FAQ Copyright Legislation

Teachers and researchers at TU Berlin have a number of options for making content in research and teaching available online. The following Q & A text provides information on the current legal situation. We will continually update and amend this text to ensure that it reflects future developments (last updated: 20 April 2020). 

What do I need to be aware of when making materials available for online teaching?

You must respect the applicable copyright laws for everything you make available to your students. This particularly applies to all materials which you have not created yourself or which contain elements which you have not created yourself (e.g. illustrations) (see 2.1). 

If you create materials yourself, you should release these for subsequent use by others. We recommend that you use Creative Commons license CC BY 4.0 or CC BY-SA 4.0 (see 4.1) for your materials. 

To avoid copyright problems, we recommend that you include a link to licensed or freely available materials wherever possible, rather than directly incorporate such material.

Which materials may I make available in electronic form on learning platforms in the context of my university teaching?

Materials pursuant to Section 60a Copyright Act for the Knowledge-Based Society (UrhWissG)

Section 60a of the Copyright Act for the Knowledge-Based Society (UrhWissG) governs the use of materials for the purposes of illustration in teaching at educational institutions, for digital course reserves and learning platforms. You may include the works or parts of the works listed here on learning platforms such as ISIS.


There must be a closed circle of users in each case. Apart from the teaching staff and participants in a particular course, this also encompasses examiners and other university teaching staff. The materials may be made available for the duration of the course, up to a maximum period of 13 months after the start of the semester.

The following are permitted: 

  • The use of up to 15% of the content of a published work (this also applies for works published abroad).
  • Use of entire “small” works, these include:
    • Individual papers from journals
      (Please note: This does not apply for articles from newspapers and magazines. In this case, 15% is allowed) 
    • Films and pieces of music lasting no more than 5 minutes
    • Spoken works on a small scale (max. 25 seconds)
    • Sheet music up to a maximum of 6 pages
  • Use of entire works which are out of print or no longer obtainable via the book trade
  • Full use of illustrations (including photographs) from journals

Freely available and own materials

  • Open access publications with Creative Commons licenses
  • Open Educational Resources (OER) with Creative Commons licenses
  • Copyright-free and public domain works (e.g., works which appeared prior to 1920 or by authors who have been dead for over 70 years)
  • Excerpts within the scope of the right to citation (on the condition that the content is analyzed)
  • Own lecture notes and materials

Materials for which a license exists

  • Materials with campus and national licenses (Primo Knowledge Portal)
  • Individual consent of the copyright holder

Which rules apply for research?

In research, the same rules on making materials available on internal platforms apply as in teaching: 

-> See: “Which materials may I make available in electronic form on learning platforms in the context of my university teaching?”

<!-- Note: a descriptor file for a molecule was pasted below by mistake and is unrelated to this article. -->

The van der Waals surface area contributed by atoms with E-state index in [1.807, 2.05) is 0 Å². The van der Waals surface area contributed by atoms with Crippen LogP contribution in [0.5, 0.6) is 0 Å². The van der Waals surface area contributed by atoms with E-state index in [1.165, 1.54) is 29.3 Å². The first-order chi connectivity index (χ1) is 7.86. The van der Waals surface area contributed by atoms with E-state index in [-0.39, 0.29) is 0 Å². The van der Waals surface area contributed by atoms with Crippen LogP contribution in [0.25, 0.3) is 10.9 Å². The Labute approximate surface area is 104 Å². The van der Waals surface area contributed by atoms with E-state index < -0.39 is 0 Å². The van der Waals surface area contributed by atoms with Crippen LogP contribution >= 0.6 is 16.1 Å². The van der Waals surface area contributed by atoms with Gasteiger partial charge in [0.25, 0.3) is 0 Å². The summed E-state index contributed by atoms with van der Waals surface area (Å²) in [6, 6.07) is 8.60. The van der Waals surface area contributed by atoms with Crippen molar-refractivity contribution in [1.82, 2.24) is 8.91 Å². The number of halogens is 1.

The circle of users must be restricted to a group of persons who use the materials for their own scientific research. 

For your own scientific research, reproduction (print or digital) of up to 75% of a copyrighted work is permitted.

For quality assurance purposes (e.g., peer review), up to 15% of a copyrighted work can be sent to individual third parties.

For the purpose of text and data mining, works can be reproduced, structured and standardized in order to create the corpus. The corpus may be made available to a restricted circle for the purpose of joint scientific research or to individual third parties for quality assurance purposes. After completion of the research work, the corpus must either be deleted or handed over to legally recognized institutions (e.g., libraries) for long-term archiving.

How can I find licensed e-resources?

You can use the Primo Knowledge Portal to find licensed e-resources. Use the “Show only” filter and the “Online resources” button to display licensed e-media. TU members can access these from home via VPN or Shibboleth.

In addition, some publishers have granted temporary access rights for TU members. The Universitly Library provides an overview of free online ressources.

How can the University Library help me to obtain materials for inclusion on ISIS?

Journal articles, book chapters

Teaching staff can obtain journal articles that are not available online via the University Library’s Electronic Copy Delivery Service and then put them on ISIS. 


Teaching staff can order e-books needed for online teaching and not available in the University Library. The University Library checks whether licensing is permitted and, if so, purchases the item(s).

Please send an informal email with your acquisition suggestions to: digitale.lehre(at)ub.tu-berlin.de.

Be sure to include the following information: Your name, email address, library card number (if you use your staff ID as your library card, the number of your staff ID), title of the respective course, author, title and other details of the publication.

How can I find open access publications for free use?

To find open access publications, we recommend installing the browser extensions UnpaywallOpen Access Button or CORE.